By golly, I believe I’ve it the wall! Quite simply, I am tired of our culture trying to tell those of us in the second half what we should or should not be doing, wearing, thinking, and believing.
My apologies, I know I’ve complained about this before. I won’t hold it against you if you opt out of this week’s column. But this morning I reached my tipping point. It was that one final, headline that put me over the edge: “Eleven Things You Should Never Do After 50.”
Maybe I was just be overly sensitive? So, in my never ending attempt to be rational and thoughtful, I surfed the net to see if the hair standing up on the back of my neck was justified. It was. Take a gander at a sampling:
Things Not to do, Under Any Circumstances after 50
What Women Should Wear in Their Sixties
Seven Exercises to Never Do After 50
Ten Things a Man Over 50 Should Never Do
How to Dress Your Age
What Not to Wear After a Certain Age
Hairstyles That Will Take Ten Years Off of Your Age
Ten Things Everyone Should do Before Turning Sixty
Make no mistake. I fully understand why this is a hot button issue for me. I’ve balked at being told what from a tender age. (My mother tells a hysterical story about me refusing to eat liver and onions when I was two. My father was determined I’d eat that disgusting food, that I would bow down to his will. Instead, I sat in my highchair happily singing songs long after everyone had left the table.Did I learn my lesson? Not the one he intended. No, my takeaway seems to have been that patience and singing are a winning combination. Eventually my mother intervened. She says it broke her heart to send me to bed without dinner though I don’t seem to have been scarred by the incident.)
The highchair story is a perfect example of how kids begin to assert themselves. Though still babies in many ways, toddlers discover the glory of walking, talking, and decision making. Since humans are hardwired to seek autonomy, toddlers naturally push back against practically any, and all, interference.
As children continue to develop and their brains mature, they want to become more and more independent. By adolescence, they are usually in full tilt mode towards all things independent. They begin to actively rebel at being told what to do or not do. Whether it’s a well practiced eye roll or flat out, self-destructive defiance, teens are driven by the belief that they alone know what is best for themselves, not to mention the rest of the world.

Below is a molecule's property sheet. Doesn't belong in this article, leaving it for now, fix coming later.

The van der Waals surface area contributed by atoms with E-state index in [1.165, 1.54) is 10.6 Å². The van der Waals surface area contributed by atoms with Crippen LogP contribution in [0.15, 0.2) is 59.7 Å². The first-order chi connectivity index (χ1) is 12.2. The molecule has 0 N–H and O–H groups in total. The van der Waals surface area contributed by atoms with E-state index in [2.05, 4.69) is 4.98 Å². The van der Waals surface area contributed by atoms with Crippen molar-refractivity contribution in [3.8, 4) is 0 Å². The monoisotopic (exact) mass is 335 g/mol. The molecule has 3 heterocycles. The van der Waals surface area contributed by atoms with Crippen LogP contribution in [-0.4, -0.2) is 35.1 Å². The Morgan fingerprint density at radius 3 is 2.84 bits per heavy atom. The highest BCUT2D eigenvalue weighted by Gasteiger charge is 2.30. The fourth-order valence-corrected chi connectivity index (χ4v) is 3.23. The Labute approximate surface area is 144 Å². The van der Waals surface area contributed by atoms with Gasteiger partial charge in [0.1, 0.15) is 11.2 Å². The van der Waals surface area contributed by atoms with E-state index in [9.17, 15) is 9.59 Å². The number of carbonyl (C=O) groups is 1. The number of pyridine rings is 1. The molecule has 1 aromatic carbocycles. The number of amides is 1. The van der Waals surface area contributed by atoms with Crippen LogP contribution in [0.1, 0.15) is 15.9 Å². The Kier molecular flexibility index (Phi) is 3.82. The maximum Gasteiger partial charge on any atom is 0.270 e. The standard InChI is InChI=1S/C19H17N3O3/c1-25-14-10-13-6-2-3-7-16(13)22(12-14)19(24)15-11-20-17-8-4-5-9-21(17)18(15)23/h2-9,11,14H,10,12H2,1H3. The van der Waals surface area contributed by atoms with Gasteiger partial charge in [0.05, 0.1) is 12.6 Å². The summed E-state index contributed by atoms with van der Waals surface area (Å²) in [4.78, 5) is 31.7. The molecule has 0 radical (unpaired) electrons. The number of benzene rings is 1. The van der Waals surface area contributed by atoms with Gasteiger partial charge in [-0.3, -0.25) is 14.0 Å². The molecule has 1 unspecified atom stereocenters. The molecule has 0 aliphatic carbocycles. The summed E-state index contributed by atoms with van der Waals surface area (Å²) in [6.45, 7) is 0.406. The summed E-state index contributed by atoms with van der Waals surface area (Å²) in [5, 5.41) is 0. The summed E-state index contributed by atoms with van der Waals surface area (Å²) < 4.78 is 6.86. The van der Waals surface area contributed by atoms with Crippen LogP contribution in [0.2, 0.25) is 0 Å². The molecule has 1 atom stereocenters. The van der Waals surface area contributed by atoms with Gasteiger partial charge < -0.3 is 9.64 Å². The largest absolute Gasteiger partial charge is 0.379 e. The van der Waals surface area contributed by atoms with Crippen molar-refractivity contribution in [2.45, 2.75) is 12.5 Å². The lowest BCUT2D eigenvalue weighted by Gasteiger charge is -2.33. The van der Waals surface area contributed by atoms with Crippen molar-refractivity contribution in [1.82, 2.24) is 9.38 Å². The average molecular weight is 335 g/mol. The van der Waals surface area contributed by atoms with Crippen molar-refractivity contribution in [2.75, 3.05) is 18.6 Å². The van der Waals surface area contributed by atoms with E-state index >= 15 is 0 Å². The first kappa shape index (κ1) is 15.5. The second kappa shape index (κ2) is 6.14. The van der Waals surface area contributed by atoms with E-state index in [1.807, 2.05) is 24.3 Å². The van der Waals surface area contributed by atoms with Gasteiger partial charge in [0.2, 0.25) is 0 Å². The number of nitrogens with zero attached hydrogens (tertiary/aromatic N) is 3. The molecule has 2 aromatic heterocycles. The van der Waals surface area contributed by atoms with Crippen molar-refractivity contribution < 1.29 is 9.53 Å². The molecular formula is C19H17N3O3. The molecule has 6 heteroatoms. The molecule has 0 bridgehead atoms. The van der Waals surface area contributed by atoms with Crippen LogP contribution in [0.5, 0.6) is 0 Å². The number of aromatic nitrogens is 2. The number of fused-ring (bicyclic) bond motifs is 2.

We adults know it takes years to fully mature. But eventually, most people slide into adulthood and amass a ton of life lessons throughout their years.
I re-considered my reaction to the headlines, reflecting on the fact that I’ve been making pretty decent decisions since I was about 23, give or take. That means I have 42 years of life experience under my belt. I’ve certainly made the wrong decisions along the way but they were mine to make. At 65, I don’t need/want anyone telling me what I should or should not be doing. It feels demeaning, condescending, patronizing.
This approach pushes my buttons for another reason. We live in an ultra opinionated society. (Don’t get me started on that topic!) Contrary to popular practice, I don’t believe it’s my responsibility to cram my opinions down everyone else’s throats.
It all comes down to my belief that those of us with so many years of life experiences under our belts are entitled to greater respect. Of course, I don’t want to look foolish by wearing an outfit suited for a 16 year old but please, trust that I have enough good sense to simply look around and decide that for myself.
Thanks for listening. Now it’s time to step down off my high horse!